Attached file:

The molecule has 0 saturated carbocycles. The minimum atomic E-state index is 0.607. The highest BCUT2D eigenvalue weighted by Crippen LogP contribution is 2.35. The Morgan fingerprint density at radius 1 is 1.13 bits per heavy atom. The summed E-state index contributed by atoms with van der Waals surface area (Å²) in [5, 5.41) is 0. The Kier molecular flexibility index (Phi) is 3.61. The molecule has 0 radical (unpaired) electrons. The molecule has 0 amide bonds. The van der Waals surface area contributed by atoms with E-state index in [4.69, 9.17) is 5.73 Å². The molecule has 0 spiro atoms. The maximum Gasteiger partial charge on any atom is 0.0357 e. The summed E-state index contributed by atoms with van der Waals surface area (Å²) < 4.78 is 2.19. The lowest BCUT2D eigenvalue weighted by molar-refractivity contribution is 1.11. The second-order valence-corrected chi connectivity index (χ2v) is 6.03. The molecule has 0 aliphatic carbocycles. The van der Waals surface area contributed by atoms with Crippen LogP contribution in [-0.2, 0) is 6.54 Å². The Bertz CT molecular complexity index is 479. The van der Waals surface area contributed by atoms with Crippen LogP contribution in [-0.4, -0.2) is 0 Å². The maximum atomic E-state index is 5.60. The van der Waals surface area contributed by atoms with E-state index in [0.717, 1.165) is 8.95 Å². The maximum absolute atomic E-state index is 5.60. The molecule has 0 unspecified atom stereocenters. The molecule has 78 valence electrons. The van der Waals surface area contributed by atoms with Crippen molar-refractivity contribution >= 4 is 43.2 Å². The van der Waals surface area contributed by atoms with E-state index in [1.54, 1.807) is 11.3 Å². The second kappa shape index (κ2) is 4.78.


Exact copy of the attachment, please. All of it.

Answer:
The molecule has 0 saturated carbocycles. The minimum atomic E-state index is 0.607. The highest BCUT2D eigenvalue weighted by Crippen LogP contribution is 2.35. The Morgan fingerprint density at radius 1 is 1.13 bits per heavy atom. The summed E-state index contributed by atoms with van der Waals surface area (Å²) in [5, 5.41) is 0. The Kier molecular flexibility index (Phi) is 3.61. The molecule has 0 radical (unpaired) electrons. The molecule has 0 amide bonds. The van der Waals surface area contributed by atoms with E-state index in [4.69, 9.17) is 5.73 Å². The molecule has 0 spiro atoms. The maximum Gasteiger partial charge on any atom is 0.0357 e. The summed E-state index contributed by atoms with van der Waals surface area (Å²) < 4.78 is 2.19. The lowest BCUT2D eigenvalue weighted by molar-refractivity contribution is 1.11. The second-order valence-corrected chi connectivity index (χ2v) is 6.03. The molecule has 0 aliphatic carbocycles. The van der Waals surface area contributed by atoms with Crippen LogP contribution in [-0.2, 0) is 6.54 Å². The Bertz CT molecular complexity index is 479. The van der Waals surface area contributed by atoms with Crippen LogP contribution in [-0.4, -0.2) is 0 Å². The maximum atomic E-state index is 5.60. The van der Waals surface area contributed by atoms with E-state index in [0.717, 1.165) is 8.95 Å². The maximum absolute atomic E-state index is 5.60. The molecule has 0 unspecified atom stereocenters. The molecule has 78 valence electrons. The van der Waals surface area contributed by atoms with Crippen molar-refractivity contribution >= 4 is 43.2 Å². The van der Waals surface area contributed by atoms with E-state index in [1.54, 1.807) is 11.3 Å². The second kappa shape index (κ2) is 4.78.